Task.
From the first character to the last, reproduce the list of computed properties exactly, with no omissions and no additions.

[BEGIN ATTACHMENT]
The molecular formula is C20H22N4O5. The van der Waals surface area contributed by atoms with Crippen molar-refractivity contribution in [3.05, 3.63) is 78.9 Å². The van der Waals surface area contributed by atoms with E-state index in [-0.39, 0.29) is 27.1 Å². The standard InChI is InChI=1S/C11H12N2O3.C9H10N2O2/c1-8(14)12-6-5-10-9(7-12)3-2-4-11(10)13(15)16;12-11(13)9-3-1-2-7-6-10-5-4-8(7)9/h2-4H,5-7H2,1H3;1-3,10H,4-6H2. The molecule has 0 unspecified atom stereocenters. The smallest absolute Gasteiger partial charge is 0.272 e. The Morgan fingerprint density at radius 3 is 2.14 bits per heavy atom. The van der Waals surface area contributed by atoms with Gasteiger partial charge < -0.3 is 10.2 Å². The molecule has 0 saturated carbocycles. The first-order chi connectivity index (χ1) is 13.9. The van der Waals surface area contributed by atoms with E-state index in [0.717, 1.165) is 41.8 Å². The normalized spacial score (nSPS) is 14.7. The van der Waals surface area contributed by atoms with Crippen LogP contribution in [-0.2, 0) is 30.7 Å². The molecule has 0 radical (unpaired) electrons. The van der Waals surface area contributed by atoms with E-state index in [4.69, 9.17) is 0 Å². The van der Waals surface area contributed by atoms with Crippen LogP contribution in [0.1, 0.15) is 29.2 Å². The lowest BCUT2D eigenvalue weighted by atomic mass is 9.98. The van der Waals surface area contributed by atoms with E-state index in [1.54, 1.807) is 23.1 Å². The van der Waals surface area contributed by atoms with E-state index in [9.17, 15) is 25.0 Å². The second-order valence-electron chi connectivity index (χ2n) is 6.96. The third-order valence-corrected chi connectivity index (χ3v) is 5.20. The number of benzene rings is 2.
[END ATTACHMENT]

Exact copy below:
The molecular formula is C20H22N4O5. The van der Waals surface area contributed by atoms with Crippen molar-refractivity contribution in [3.05, 3.63) is 78.9 Å². The van der Waals surface area contributed by atoms with E-state index in [-0.39, 0.29) is 27.1 Å². The standard InChI is InChI=1S/C11H12N2O3.C9H10N2O2/c1-8(14)12-6-5-10-9(7-12)3-2-4-11(10)13(15)16;12-11(13)9-3-1-2-7-6-10-5-4-8(7)9/h2-4H,5-7H2,1H3;1-3,10H,4-6H2. The molecule has 0 unspecified atom stereocenters. The smallest absolute Gasteiger partial charge is 0.272 e. The Morgan fingerprint density at radius 3 is 2.14 bits per heavy atom. The van der Waals surface area contributed by atoms with Gasteiger partial charge < -0.3 is 10.2 Å². The molecule has 0 saturated carbocycles. The first-order chi connectivity index (χ1) is 13.9. The van der Waals surface area contributed by atoms with E-state index in [0.717, 1.165) is 41.8 Å². The normalized spacial score (nSPS) is 14.7. The van der Waals surface area contributed by atoms with Crippen LogP contribution in [-0.2, 0) is 30.7 Å². The molecule has 0 radical (unpaired) electrons. The van der Waals surface area contributed by atoms with E-state index in [4.69, 9.17) is 0 Å². The van der Waals surface area contributed by atoms with Crippen LogP contribution in [0.1, 0.15) is 29.2 Å². The lowest BCUT2D eigenvalue weighted by atomic mass is 9.98. The van der Waals surface area contributed by atoms with E-state index in [1.54, 1.807) is 23.1 Å². The van der Waals surface area contributed by atoms with E-state index in [9.17, 15) is 25.0 Å². The second-order valence-electron chi connectivity index (χ2n) is 6.96. The third-order valence-corrected chi connectivity index (χ3v) is 5.20. The number of benzene rings is 2.